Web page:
Comments on social media by some soldiers insulting citizens after protests held during the Republic Day parade on Friday were “out of line”, according to former high ranking officers who spoke to The Shift.
“You have disgusted God, you bunch of dung, let the people enjoy the few days of Christmas. You’re all dirt. It’s enough that you have ruined Republic Day. You are going to ruin even more days, you are all trash.”
The comment was by a sergeant in the army, Jean Pierre Camilleri, on a report by Inews – a channel that serves the Labour Party – as crowds gathered on Republic Day to raise their voice during a national event. He also called citizens “dung” and “fools”.
He is not the only member of the army publicly hitting out at citizens protesting. Army sergeant Brian Falzon, stationed at the Office of the Prime Minister, said on social media he was “feeling angry” after the Republic Day protests. He targeted Caruana Galizia’s sister, Corinne Vella.
Falzon also said in a post after the protest at Castille by Moviment Graffiti: “Wealth bothers you. You want power. No way. We are here.”
A number of those endorsing his post were soldiers telling him to remain courageous and keep it up. Others liking the post were government officials, including Clive Pulis (Senglea Mayor), Joseph Scerri (OPM employee) and Joanne Debono Grech (Birkirkara Mayor).
The protests follow regular gatherings in the city for the last three weeks as a stream of revelations on the assassination of journalist Daphne Caruana Galizia revealed alleged links to those closest to the Prime Minister.
People chanted as the parade was ongoing in Valletta, leading a number of other soldiers to say they were ‘dismayed’, ‘hurt’ and ‘insulted’ by the crowds.
On Friday, thousands of citizens gathered while State activities were ongoing “to reclaim Republic Day for the people”. The capital’s main street was blocked off, with hundreds of police officers lined up against barriers that prevented people from gathering, limiting them to narrow corridors across the entire street blocked by barriers.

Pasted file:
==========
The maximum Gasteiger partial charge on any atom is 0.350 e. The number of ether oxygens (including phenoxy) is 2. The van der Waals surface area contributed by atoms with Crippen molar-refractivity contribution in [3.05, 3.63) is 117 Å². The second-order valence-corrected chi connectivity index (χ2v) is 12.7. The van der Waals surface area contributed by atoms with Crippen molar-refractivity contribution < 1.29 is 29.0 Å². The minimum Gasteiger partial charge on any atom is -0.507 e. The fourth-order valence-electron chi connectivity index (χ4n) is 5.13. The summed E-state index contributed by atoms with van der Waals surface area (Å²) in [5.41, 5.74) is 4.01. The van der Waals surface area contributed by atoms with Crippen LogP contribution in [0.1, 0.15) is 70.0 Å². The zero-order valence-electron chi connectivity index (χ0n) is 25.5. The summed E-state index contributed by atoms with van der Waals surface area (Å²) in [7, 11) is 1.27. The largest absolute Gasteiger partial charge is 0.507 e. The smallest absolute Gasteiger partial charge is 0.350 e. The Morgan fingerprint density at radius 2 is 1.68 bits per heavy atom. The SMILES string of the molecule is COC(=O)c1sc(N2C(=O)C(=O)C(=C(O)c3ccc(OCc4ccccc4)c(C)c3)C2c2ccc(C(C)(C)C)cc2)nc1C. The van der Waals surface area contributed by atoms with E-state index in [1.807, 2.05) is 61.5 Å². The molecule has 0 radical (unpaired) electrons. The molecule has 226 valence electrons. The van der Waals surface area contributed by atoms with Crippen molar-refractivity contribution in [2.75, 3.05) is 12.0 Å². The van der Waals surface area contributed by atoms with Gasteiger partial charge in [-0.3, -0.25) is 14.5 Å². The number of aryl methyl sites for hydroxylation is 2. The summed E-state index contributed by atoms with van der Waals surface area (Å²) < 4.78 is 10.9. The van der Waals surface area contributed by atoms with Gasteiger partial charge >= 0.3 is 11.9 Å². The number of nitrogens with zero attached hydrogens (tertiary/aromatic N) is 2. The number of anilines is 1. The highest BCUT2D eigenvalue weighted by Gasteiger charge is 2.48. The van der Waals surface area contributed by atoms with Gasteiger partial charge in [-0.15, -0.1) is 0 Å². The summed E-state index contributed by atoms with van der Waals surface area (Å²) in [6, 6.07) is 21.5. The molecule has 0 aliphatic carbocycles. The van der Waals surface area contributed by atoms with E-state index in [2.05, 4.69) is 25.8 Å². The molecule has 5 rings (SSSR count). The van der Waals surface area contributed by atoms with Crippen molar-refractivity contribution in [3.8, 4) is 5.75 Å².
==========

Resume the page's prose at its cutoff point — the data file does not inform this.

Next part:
Police Commissioner Lawrence Cutajar made a rare move. He’s been absent from all briefings to the nation on revelations of Daphne Caruana Galizia’s assassination, allowing the Prime Minister to take over his role. On Saturday, the Police issued a statement saying ‘protestors had no permit’.
Repubblika said the authorities had been informed. The organisation questioned whether a permit was needed for citizens to attend a national event where barriers were respected.
Officers expected to be impartial
The soldiers’ comments are “out of line” and in breach of the impartiality expected from army officers, according to former high ranking officials. Comment on political matters was wrong and could “deserve a charge”.
The oath taken by recruits of Armed Forces of Malta commits them to be loyal to the people of Malta. The Malta Armed Forces Act states officers must not behave “in a scandalous manner, unbecoming the character of an officer and a gentleman”.
Godwin Schembri was discharged from AFM at the end of 2018 for making a comment on ‘an unnecessary gate’ on a video on social media that went viral.
In a report, the Ombudsman said the number of promotions in the army “not based on merit”, all the way up to its highest ranks, were intended to serve a political purpose as opposed to serving the interests of the nation’s security.
Brigadier Jeffrey Curmi received four promotions in as many months, taking him to the topmost rank of Brigadier. When Michelle Muscat swam the supposedly 14 kilometres for her charity, Curmi and Deputy Commander Mark Mallia and accompanied her shown in promotion photos for the event.
Members of the army who spoke to The Shift expressed concern that the army has become an extension of the Labour Party, seemingly sustaining concerns outlined in the Ombudsman’s report that the current state of the AFM is one where “undue external influence” is seriously prejudicing the rules of due process within the Maltese military.